A little knowledge is a dangerous thing
A small amount of knowledge can mislead people into thinking that they are more expert than they really are.
'A little knowledge is a dangerous thing' and 'a little learning is a dangerous thing' have been used synonymously since the 18th century.
The version 'a little learning' is widely attributed to Alexander Pope (1688 - 1744). It is found in An Essay on Criticism, 1709, and I can find no earlier example of the expression in print:
A little learning is a dangerous thing;
drink deep, or taste not the Pierian spring:
there shallow draughts intoxicate the brain,
and drinking largely sobers us again.
The similarity of the two phrases is demonstrated by what appears to be an impromptu coining of 'a little knowledge is a dangerous thing' in a piece in The monthly miscellany; or Gentleman and Lady's Complete Magazine, Vol II, 1774, in which the writer misquoted Pope:
Mr. Pope says, very truly, "A little knowledge is a dangerous thing."
Both Pope's original verse and the misquotation of it were predated by an anonymous author, signing himself 'A B', in the collection of letters published in 1698 as The mystery of phanaticism:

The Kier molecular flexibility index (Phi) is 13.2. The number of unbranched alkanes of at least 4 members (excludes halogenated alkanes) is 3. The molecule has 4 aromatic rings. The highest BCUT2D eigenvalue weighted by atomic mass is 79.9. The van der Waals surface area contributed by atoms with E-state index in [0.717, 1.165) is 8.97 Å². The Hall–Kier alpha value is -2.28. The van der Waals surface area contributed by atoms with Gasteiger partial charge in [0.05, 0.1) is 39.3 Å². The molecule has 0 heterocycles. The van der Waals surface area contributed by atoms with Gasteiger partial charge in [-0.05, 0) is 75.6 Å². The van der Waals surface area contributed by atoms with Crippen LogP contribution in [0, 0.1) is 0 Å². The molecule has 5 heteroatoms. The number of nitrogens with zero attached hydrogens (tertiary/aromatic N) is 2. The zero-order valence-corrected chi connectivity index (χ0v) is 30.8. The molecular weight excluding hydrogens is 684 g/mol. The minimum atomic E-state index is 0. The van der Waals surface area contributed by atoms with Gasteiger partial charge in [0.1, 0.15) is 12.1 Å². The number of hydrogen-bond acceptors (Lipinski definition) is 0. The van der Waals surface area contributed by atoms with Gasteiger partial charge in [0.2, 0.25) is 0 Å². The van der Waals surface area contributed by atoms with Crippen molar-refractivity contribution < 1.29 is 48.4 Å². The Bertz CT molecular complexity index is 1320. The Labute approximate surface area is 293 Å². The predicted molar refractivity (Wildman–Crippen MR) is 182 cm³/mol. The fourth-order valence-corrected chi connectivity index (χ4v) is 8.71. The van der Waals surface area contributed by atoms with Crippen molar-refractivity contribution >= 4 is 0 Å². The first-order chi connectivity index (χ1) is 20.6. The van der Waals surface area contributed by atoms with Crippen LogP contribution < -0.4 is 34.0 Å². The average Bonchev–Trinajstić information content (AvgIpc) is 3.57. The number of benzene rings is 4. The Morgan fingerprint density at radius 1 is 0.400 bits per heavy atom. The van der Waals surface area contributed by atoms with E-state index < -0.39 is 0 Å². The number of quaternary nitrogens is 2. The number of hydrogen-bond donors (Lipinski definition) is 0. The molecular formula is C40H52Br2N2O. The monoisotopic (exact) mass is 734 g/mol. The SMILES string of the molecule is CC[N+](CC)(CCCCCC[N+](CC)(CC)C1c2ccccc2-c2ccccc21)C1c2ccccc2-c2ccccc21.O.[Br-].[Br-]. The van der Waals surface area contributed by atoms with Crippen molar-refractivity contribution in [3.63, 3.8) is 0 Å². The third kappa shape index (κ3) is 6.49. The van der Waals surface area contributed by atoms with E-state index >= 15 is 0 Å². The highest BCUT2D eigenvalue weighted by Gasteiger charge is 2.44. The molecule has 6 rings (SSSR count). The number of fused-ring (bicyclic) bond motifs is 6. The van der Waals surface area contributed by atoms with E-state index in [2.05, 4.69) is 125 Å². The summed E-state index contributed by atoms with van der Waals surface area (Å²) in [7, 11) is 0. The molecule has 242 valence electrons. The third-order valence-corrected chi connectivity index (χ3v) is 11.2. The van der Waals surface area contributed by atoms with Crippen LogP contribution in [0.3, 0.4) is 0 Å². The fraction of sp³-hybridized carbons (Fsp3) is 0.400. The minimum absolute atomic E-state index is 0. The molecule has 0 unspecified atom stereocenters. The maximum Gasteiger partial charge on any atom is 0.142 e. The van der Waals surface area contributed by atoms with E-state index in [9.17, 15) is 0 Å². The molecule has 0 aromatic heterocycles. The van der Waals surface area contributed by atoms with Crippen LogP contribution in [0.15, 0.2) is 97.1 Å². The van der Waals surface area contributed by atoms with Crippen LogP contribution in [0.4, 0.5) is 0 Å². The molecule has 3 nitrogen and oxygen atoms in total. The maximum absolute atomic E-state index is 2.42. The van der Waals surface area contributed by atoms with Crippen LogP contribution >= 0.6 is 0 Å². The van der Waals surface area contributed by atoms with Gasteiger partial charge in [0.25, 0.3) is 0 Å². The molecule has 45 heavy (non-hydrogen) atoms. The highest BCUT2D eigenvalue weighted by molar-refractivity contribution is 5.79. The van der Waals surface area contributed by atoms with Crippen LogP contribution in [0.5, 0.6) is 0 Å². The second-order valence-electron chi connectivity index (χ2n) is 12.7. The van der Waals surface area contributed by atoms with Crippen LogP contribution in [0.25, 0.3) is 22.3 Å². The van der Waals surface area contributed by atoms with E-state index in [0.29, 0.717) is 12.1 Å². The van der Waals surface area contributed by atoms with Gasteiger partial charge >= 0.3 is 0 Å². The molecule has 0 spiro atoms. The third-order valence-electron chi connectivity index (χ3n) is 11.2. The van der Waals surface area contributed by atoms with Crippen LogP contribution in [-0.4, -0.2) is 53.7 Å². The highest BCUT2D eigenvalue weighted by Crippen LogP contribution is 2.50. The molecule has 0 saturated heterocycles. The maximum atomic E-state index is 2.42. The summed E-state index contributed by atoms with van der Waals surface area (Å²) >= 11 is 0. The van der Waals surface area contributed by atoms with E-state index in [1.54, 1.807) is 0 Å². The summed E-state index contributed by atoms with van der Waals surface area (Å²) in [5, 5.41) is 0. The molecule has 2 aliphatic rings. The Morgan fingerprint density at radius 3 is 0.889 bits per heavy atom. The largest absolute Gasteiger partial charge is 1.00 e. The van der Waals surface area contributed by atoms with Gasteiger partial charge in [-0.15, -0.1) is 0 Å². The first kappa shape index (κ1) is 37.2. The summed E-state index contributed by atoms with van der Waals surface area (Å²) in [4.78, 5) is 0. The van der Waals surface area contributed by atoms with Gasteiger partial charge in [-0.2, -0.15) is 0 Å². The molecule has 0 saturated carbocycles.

"Twas well observed by my Lord Bacon, That a little knowledge is apt to puff up, and make men giddy, but a greater share of it will set them right, and bring them to low and humble thoughts of themselves.
Again, there is a degree of misquotation here; what 'my Lord Bacon', the English politician and philosopher Francis Bacon, Viscount St Alban, actually said, in The Essays: Of Atheism, 1601, was:
"A little philosophy inclineth man’s mind to atheism; but depth in philosophy bringeth men’s minds about to religion."
So, who coined the phrase? It appears to have been a group effort. Bacon can be credited with the idea, Pope with the 'learning' version and the mysterious 'A B' with the 'knowledge' version.
See also: the List of Proverbs.
See also: the last words of Sir Francis Bacon.